Hi, Pete! I was excited to see your insightful analysis of the two sides of this debate, especially since you have actually been to a Theater of War production. Doerries’s work has been on my mind these past few weeks. As always, you seem to know what is timely and worth thinking about;.
I had a number of problems with Ruden’s review and really got going the more I thought about it. My main concern is with how Ruden conceptualizes the function of art in general and the Theater of War plays (which I too have not seen, sad face!) in particular. She assumes that Doerries’s plays have no therapeutic value because they import concepts that would have been anachronistic to the ancient Greeks; therefore, they are only useful as bridges to cross the military-civilian divide. Even if we dispense with Shay’s argument about the potential of storytelling or the use of theater to treat complex PTSD, what watching plays and reading texts does is provide a language for conceptualizing and describing experiences. It might be, as Ruden argues, better in some ways to share the plays with the larger community so that they can benefit from the “universally shared beauty and meaning.” But providing veterans with possible ways to articulate their experiences allows them to better know themselves and better communicate with the wider civilian world.
Strangely enough, what ultimately seems to be the goal of Ruden’s review is to get Doerries to share his plays with everyone, which it appears he is already doing through shows at the Guggenheim and universities.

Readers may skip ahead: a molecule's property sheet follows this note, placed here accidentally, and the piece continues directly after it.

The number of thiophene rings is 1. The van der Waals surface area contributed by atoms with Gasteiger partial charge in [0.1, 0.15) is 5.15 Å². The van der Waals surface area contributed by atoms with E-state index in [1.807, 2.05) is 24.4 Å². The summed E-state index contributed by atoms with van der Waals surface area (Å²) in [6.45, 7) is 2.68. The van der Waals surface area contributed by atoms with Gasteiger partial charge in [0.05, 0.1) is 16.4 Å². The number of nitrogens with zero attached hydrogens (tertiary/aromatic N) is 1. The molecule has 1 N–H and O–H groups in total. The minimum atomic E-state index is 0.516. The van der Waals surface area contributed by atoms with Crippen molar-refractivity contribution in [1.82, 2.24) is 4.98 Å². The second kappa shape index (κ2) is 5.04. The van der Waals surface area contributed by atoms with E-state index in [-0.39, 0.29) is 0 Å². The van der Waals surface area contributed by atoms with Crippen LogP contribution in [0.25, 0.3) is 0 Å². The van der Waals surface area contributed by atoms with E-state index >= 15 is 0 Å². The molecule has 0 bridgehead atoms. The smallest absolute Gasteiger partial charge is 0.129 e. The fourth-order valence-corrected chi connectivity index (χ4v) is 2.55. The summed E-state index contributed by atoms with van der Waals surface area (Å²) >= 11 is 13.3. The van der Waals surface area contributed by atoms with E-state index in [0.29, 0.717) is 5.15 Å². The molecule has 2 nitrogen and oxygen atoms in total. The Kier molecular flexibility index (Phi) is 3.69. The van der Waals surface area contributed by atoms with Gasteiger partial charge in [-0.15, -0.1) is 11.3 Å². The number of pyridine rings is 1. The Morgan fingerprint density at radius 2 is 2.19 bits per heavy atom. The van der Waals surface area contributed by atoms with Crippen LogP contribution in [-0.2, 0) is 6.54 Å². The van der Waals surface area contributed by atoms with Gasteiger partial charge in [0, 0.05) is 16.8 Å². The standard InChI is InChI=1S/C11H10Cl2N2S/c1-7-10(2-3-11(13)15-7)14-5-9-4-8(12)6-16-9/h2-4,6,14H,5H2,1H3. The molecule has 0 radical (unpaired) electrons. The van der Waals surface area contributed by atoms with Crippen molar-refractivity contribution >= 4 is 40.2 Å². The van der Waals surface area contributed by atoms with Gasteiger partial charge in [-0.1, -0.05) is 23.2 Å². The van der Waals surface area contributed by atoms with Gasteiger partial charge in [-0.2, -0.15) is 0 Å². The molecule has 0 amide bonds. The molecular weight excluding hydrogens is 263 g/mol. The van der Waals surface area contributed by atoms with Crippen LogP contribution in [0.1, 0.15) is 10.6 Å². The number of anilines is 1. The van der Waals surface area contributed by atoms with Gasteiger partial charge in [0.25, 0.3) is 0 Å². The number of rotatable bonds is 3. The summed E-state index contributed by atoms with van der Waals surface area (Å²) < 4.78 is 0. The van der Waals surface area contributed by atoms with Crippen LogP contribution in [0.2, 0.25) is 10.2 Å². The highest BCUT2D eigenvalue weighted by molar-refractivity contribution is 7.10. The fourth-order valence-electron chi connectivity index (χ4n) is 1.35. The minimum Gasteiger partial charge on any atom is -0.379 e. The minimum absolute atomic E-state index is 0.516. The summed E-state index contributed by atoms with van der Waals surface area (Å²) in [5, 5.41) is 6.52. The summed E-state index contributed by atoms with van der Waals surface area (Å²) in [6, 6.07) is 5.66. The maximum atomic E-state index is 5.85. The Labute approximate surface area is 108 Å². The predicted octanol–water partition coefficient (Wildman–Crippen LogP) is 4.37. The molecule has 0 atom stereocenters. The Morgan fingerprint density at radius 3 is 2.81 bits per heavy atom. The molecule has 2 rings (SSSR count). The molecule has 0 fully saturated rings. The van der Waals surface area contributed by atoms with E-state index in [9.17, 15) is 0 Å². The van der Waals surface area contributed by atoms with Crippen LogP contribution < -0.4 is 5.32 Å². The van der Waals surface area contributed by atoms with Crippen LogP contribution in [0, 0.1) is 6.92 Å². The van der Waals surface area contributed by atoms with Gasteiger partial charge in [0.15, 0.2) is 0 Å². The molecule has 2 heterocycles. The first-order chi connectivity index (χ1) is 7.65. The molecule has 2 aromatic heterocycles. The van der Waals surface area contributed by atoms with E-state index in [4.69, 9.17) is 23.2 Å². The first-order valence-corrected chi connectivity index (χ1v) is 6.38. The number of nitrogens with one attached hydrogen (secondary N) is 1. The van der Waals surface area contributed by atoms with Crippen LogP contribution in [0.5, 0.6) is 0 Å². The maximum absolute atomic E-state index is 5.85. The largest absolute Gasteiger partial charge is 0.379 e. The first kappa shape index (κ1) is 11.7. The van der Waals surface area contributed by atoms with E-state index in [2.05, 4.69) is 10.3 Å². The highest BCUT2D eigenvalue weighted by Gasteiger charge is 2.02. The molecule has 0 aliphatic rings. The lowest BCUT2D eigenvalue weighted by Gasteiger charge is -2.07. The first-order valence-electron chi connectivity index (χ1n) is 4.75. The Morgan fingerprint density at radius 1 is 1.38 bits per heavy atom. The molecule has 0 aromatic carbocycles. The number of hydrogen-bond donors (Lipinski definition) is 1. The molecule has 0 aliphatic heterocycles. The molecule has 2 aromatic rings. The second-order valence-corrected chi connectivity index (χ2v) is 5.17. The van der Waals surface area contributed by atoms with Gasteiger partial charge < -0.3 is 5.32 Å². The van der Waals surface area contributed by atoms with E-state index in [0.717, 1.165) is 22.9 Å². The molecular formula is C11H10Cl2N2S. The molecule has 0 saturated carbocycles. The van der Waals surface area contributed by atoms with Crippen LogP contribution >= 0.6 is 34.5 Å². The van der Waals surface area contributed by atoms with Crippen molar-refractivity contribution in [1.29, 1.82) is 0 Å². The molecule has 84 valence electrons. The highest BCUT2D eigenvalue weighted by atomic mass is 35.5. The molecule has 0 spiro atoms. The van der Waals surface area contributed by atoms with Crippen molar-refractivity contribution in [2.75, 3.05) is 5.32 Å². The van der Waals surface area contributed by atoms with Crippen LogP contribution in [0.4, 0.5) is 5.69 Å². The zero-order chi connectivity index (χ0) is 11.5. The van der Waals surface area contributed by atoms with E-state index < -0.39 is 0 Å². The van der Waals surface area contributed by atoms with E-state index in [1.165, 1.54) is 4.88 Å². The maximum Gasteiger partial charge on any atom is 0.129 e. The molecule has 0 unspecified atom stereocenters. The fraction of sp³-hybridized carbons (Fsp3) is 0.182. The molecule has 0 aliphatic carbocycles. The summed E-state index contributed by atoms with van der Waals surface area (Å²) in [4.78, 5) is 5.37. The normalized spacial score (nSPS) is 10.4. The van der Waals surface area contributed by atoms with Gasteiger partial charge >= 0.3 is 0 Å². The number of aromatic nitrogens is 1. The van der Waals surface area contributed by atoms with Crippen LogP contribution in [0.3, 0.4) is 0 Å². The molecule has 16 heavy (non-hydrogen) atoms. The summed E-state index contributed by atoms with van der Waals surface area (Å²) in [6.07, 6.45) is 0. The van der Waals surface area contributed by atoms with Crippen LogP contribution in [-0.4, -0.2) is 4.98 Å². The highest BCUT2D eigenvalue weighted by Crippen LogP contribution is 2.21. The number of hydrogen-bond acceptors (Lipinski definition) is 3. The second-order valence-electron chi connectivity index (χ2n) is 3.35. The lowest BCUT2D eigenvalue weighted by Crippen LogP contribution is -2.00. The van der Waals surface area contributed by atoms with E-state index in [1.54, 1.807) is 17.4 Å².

Her closing example is itself problematic for the same reasons she indicts Doerries’s work, as she discusses in an admittedly moving story about watching _Braveheart_ with her father. She concludes that he found the experience therapeutic–a strange move considering she spent most of the essay critiquing the potential of art as therapy (she doesn’t use the word “therapeutic” but rather describes how her “deeply traumatized, badly neglected” father emerged “cheerful and chatty.” She then explains how the remoteness of time and setting were helpful for him, in the same way that we might imagined _Ajax_ to be helpful to contemporary troops. But Ruden critiques Doerries’s anachronistic choices even as she supports the viewing of _Braveheart_, a film widely known to play egregiously fast and loose with history far beyond the occasionally anachronistic translational and adaptive choices of Doerries (I saw an interview with one of the producers who emphatically said that when they made the movie they were not going to let the truth get in they way of making a work of art).